Friday, March 6, 2009

Encounters and Uncanny Elements

In a recent (and strikingly poetic) post, Larval Subjects describes the wonder at finding a spot of mud that has been dried and cracked as a result of the heat of the sun. He remarks, “The idea, then, would be that substances reveal themselves, disclose themselves, in their interactions with one another. One substance draws something out from another substance, a new quality, a new arrangement, new properties.”

So, I want to discuss the second part of my object-cone by describing just this, the way objects reveal themselves. In a way, this is building upon our discussion of the thing itself, but more importantly we may now bring in a discussion on how objects interact with other objects, how subjects interact with objects, and how subjects interact with other subjects. Let’s first look at a new diagram:

As you can see, our original diagram has been left unchanged, but now we’ve added three new aspects, each of which will be discussed in what follows – they are, B (an event that relates directly to the thing itself or A), C (an element that passes from one realm to the other, in this case from the unknown realm to the known), and E (an event that does not relate to A).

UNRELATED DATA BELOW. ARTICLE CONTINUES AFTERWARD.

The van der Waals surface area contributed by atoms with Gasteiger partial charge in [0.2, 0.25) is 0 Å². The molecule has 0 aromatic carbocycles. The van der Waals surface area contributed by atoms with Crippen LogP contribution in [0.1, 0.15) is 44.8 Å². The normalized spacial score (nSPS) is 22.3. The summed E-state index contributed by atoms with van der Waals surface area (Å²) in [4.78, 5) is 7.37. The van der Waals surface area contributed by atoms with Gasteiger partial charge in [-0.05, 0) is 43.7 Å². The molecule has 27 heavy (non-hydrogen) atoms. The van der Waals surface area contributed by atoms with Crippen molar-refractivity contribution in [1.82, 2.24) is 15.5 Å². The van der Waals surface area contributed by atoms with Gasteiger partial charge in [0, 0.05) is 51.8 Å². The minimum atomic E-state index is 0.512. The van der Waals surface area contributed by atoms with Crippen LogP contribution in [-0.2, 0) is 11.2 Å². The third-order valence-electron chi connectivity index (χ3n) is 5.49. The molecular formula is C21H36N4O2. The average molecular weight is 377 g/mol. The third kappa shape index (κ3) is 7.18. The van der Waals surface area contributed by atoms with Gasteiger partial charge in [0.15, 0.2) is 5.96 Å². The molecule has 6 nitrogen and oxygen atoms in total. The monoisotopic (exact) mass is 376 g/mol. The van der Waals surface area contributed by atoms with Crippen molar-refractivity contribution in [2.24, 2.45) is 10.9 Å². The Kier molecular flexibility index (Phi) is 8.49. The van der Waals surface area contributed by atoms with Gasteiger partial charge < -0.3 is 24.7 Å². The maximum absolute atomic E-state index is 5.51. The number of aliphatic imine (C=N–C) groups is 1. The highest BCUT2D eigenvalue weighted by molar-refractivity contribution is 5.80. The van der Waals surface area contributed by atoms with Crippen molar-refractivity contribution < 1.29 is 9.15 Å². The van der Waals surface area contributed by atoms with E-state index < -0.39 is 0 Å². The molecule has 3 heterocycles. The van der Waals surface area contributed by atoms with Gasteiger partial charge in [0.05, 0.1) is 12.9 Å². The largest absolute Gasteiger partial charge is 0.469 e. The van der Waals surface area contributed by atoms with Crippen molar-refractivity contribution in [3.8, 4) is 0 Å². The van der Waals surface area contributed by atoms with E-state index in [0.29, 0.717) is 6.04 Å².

When any thing interacts with any other thing we have a sort of meeting not just of substances but of entities with individual existences or being. As such these types of meetings are not simply a bumping of substances, nor are they merely a passing of information. Instead, when we encounter another object, as well as when other objects encounter us (and each other) there exists a type of exchange, much like a dialogue. By dialogue, I wish only to describe this type of meeting as a back and forth of availabilities. In other words, when I encounter say a rubber ball, I immediately encounter the ball’s texture, color, weight, circumference, etc. And, the ball encounters me in just as immediate of a way, through the pressure I exert on it, the oils in my skin, etc. Each encounter (B) is a sharing that takes place regardless of whether or not the other object is aware of it, much like Larval’s encounter with the dry mud. But, it is important to note that each encounter (B) always takes place in the realm of the known. We experience things (and things experience us) in certain ways, ways in which we can grasp understandingly. Therefore, I can know the color of the ball, it is familiar to me if I come upon it again, just like I can anticipate the weight of it since I have previously held it. The dialogue between objects, since it happens in the realm of the known, allows each object to perceive, apprehend, and even anticipate the other object.